Baba Ram Dass keeps weaving in & out of my life, ever since I found Be Here Now when I was at university, at a lecture/teaching in Eugene, Oregon in the years just before his stroke, and lately, as I’ve been around folks who are facing death & dying. His approach offers a place to build what’s needed to face the end which we all can count on.
My view has evolved to seeing death — the moment of death — as a ceremony. If people are sitting with you to help as you are going through this dying ceremony, help them to see you as the soul you truly are, not as your ego. If they identify you as your ego, during the last part of this ceremony they will cling to you and pull you back instead of facilitating your transformation.
Sadhana, either a specific practice or your overall spiritual transformation, begins with you as an ego and evolves into your being a soul, who you really are. The ego is identified with the incarnation, which stops at the moment of death.
The soul, on the other hand, has experienced many deaths. If you’ve done your sadhana fully, there will be no fear of death, and dying is just another moment.
If you are to die consciously, there’s no time like the present to prepare. Here is a brief checklist of some of the ways to approach your own death:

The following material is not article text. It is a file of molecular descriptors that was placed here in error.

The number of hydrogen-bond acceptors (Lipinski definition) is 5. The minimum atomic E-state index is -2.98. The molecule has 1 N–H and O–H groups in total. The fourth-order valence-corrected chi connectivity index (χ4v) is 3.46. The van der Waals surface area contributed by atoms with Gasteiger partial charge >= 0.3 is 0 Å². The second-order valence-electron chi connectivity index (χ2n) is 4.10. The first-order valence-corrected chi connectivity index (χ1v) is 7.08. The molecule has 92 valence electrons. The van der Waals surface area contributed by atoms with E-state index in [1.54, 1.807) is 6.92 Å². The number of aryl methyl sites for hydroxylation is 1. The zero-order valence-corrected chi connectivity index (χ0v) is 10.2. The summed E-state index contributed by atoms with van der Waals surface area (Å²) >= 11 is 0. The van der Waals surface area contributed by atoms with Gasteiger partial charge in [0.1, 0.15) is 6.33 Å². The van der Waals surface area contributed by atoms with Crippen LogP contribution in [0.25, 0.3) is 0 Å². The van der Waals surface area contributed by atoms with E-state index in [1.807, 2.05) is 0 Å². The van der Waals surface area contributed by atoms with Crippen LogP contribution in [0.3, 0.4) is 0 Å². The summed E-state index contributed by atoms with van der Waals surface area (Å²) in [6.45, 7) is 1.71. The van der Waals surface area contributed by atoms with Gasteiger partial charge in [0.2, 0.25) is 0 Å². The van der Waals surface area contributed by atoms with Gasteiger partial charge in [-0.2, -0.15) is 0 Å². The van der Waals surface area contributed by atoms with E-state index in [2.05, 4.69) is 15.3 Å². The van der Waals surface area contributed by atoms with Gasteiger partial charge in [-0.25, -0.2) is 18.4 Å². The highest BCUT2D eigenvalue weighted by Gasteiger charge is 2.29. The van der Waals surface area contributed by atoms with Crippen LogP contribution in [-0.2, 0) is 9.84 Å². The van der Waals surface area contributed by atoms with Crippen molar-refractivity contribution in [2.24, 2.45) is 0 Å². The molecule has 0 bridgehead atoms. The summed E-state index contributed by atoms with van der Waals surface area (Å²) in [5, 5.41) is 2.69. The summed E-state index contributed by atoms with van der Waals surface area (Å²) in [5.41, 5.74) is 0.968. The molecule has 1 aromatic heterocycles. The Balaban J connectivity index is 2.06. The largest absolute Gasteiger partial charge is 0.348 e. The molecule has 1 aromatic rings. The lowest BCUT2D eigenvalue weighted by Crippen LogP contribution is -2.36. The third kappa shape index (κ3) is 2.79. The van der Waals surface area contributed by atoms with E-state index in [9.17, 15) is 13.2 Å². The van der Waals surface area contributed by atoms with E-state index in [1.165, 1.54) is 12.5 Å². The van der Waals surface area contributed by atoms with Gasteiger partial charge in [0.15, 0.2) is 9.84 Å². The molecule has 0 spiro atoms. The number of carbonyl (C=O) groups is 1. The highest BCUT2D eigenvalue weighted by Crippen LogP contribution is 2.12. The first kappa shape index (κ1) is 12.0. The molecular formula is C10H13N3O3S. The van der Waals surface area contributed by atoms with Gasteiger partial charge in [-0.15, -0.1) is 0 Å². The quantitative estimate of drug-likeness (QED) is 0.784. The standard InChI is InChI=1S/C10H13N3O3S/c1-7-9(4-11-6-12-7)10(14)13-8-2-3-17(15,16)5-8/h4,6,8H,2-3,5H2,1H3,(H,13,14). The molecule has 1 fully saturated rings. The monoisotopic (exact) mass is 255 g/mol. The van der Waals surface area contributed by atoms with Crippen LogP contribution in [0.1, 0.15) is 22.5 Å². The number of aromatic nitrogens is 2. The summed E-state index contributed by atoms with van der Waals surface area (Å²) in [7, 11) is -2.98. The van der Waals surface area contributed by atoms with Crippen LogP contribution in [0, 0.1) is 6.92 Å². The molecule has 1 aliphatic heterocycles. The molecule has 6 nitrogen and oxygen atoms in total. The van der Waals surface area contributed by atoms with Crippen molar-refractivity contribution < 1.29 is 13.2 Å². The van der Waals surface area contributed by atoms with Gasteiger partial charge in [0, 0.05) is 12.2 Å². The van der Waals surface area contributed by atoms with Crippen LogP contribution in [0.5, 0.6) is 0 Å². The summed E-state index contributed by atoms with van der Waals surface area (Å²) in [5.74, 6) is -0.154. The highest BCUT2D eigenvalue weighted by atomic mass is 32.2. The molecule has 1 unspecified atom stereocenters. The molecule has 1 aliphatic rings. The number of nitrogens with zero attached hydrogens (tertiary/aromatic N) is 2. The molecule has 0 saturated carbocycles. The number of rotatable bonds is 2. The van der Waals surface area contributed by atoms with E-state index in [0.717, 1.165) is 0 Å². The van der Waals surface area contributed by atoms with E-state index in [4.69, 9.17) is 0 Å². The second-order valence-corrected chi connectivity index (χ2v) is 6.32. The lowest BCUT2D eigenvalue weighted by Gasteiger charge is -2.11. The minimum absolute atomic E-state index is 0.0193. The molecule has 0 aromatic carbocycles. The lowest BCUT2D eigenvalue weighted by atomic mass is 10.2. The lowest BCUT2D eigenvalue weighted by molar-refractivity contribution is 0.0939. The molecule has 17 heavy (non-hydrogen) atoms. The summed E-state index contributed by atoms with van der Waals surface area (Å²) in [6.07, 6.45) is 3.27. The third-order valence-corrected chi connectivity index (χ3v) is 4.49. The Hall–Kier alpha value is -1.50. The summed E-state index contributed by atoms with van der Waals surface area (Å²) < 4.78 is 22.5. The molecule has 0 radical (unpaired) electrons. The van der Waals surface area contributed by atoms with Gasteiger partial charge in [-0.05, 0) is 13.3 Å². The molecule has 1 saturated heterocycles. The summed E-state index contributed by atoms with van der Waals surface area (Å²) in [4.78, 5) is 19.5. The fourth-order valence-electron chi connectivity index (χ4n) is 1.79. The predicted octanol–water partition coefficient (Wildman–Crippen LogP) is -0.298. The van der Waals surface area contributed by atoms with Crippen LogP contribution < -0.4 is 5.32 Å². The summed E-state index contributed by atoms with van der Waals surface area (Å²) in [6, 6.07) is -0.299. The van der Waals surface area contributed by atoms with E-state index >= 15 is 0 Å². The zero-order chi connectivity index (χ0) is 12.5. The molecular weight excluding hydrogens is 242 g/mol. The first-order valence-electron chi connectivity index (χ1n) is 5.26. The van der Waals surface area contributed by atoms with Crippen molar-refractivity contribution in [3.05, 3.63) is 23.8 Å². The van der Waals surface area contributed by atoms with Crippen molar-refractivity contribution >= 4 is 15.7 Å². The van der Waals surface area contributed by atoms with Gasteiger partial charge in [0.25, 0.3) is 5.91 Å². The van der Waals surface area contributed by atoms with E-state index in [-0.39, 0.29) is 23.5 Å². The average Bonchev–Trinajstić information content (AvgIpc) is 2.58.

• Live your life consciously and fully. Learn to identify with and be present in your soul, not your ego.
• Fill your heart with love. Turn your mind toward God, guru, Truth.
• Continue with all of your spiritual practices: meditation, mantra, kirtan, all forms of devotion.
• Be there for the death of your parents, loved ones, or beloved animals. Know that the presence of your loved ones will remain when you are quiet and bring them into your consciousness.
• Read about the deaths of great saints, lamas, and yogis like Ramana Maharshi.
• If there is pain at the time of death, try to remain as conscious as possible. Medication for pain offers some solace but dulls your awareness.
• To be peaceful at the time of your death, seek peace inside today.
Death is another moment. If you’re not peaceful today, you probably won’t be peaceful tomorrow. Sudden death is, in many ways, more difficult to work with spiritually than a gradual passing.
If we are aware that death can happen at any moment, we start to work on ourselves more constantly, paying attention to the moment-to-moment content of our minds. If you practice being here now, being fully in the moment during your life, if you are living in that space, then the moment of death is just another moment.
– Ram Dass, excerpt from Polishing the Mirror: How to Live from your Spiritual Heart.